Authorization Forms: What Information Are You Releasing to Your Disability Insurer?

Whenever you file a claim for benefits with a disability insurance company, you will be asked to complete numerous forms.  One of these forms is always a HIPAA-compliant Authorization. This form is titled differently depending on the insurer in question, for instance:

  • Authorization to Obtain Information (Guardian/Berkshire)
  • Authorization for Release and Disclosure of Health Related Information (Sun Life)
  • Authorization (MetLife, Unum, Northwestern Mutual)
  • Authorization for Release of Personal Health and Other Information (Principal)
  • Authorization for Release of Personal Health-Related Information (MassMutual)

Claimants often sign the Authorization with little more than a quick glance, unaware of the broad power they are giving their insurer to investigate nearly every aspect of their lives. This may seem like an exaggeration, but take a look at this paragraph from an actual Authorization form required by one of the leading disability insurers for doctors and dentists.

Authorization large

Many claimants think that the Authorization simply allows the insurer to collect medical records.  However, this Authorization, like those we typically see from other disability insurers, lets the company request all kinds of documents from all kinds of people and agencies.  It also allows various company representatives to speak directly with numerous people in a claimant’s life.  Let’s examine what you would authorize by agreeing to this one paragraph:

Who can the insurance company ask for information about you? The express language of this Authorization allows the insurer to talk to and submit record requests to essentially everyone in your life.  In case the company wants to speak with a person not listed, it also includes a blanket category to cover anyone with any knowledge about you.  The Authorization covers:

  • Any physicians you have ever treated with
  • Any hospitals you have ever visited
  • Any mental health practitioner you have ever visited
  • Your pharmacy/pharmacies
  • Your benefit plan administrator(s) (e.g., your H.R. Department or your health insurance company)
  • Your business associates
  • Any consumer reporting agent with information about you
  • Your insurance agent(s)
  • Your employer(s)
  • Your financial institution(s) and/or bank(s)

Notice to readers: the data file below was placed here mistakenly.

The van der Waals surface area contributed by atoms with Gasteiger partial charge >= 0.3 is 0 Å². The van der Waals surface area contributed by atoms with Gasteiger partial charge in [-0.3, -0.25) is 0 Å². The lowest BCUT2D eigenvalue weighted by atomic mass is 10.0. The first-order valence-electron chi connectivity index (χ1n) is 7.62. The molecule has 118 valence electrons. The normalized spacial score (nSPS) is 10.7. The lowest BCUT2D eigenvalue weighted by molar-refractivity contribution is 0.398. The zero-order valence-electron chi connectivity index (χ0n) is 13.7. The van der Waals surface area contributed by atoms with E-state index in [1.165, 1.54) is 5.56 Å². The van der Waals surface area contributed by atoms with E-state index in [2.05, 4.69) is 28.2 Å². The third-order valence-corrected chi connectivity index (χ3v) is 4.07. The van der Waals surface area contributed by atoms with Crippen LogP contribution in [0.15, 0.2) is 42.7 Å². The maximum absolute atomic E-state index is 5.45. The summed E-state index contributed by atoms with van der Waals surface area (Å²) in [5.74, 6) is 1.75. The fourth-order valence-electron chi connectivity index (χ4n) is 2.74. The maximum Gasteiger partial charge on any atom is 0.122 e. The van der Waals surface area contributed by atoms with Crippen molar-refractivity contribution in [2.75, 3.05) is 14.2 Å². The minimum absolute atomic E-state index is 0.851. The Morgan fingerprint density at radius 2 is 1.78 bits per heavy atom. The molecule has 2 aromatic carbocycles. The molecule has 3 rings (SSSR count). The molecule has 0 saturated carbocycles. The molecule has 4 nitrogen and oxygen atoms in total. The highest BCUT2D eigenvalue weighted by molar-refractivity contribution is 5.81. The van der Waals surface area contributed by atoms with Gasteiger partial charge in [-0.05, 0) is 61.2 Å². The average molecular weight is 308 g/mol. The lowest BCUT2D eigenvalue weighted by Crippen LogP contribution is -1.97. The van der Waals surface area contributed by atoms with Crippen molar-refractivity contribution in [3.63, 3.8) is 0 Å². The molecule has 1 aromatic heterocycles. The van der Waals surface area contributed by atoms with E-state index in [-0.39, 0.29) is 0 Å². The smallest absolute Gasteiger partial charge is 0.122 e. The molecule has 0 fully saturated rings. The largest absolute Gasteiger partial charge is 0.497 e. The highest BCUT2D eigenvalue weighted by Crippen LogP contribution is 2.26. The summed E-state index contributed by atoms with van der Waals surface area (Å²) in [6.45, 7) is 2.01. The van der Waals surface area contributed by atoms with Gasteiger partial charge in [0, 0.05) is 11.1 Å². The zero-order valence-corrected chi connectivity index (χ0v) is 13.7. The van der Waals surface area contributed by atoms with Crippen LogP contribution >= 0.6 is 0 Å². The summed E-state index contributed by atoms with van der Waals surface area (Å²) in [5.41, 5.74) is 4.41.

• The Social Security Administration
  • The Veteran’s Administration
  • any other person having any knowledge of me or my health” (e.g., spouses, ex-spouses, employees, ex-employees, neighbors, co-workers, ex-coworkers, schools, etc.)

What information can the company request?  The Authorization allows the disability insurer to request virtually any information not otherwise barred by law–not just medical records.  Again, the company includes a blanket category for any information the person or entity knows about you.  The information can include:

  • Medical information
  • Medical consultations
  • Medical test results
  • Prescription history (including what you were prescribed, who prescribed it, when you filled the prescription, and whether/when you obtained refills from the pharmacy)
  • Mental health records, including psychiatric treatment notes
  • HIV/AIDS treatment information
  • Records for drug or alcohol abuse treatment, including all records from in-patient rehabilitation
  • Information about your occupation
  • Your employment history
  • Your driving record
  • Your financial statements
  • Your earning history
  • any information in its [or their] possession about me”

Who can request this information?  Claimants are often surprised to learn that Authorizations do not apply solely to the claims consultant evaluating their claim.  This Authorization, like most, allows any of the above people/entities to talk with or release any of the above information to the company “or its employees and agents, or its authorized representatives.” This broad designation includes:

  • Your claims consultant
  • Your claims consultants manager(s)
  • The insurance company’s in-house doctors
  • The insurance company’s in-house financial analysts
  • The company’s vocational analysts
  • Outside medical consultants hired by the insurer
  • The company’s field investigators
  • A company hired by the insurer to help schedule IMEs
  • An Independent Medical Examination (IME) doctor hired by the insurer
  • A private investigator hired by the insurer

It can be unsettling to think about how much information a disability insurer can obtain about you using one piece of paper.  While insurance companies have the right to gather information that is truly relevant to your claim, oftentimes the Authorization is used for improper purposes, such as attempting to improperly influence doctors or find information to personally discredit claimants.

What can you do to make sure your Authorization isn’t used to unfairly deny or terminate a legitimate claim?  First and foremost, make sure you know what information about you exists, and do what you can to ensure it is fair and accurate.  For example, look at your medical records to make sure your condition is correctly documented, check your credit history for mistakes, and try not to burn bridges with any personal or business associates. When you are asked to sign an Authorization, take the time to review the language so that you know exactly what you’re authorizing.  These steps can help avoid unpleasant surprises when the company asks for information you thought was private.  If you have a disability insurance attorney involved, he or she can help manage any requests for information, and may be able to limit the scope of the Authorization in some instances.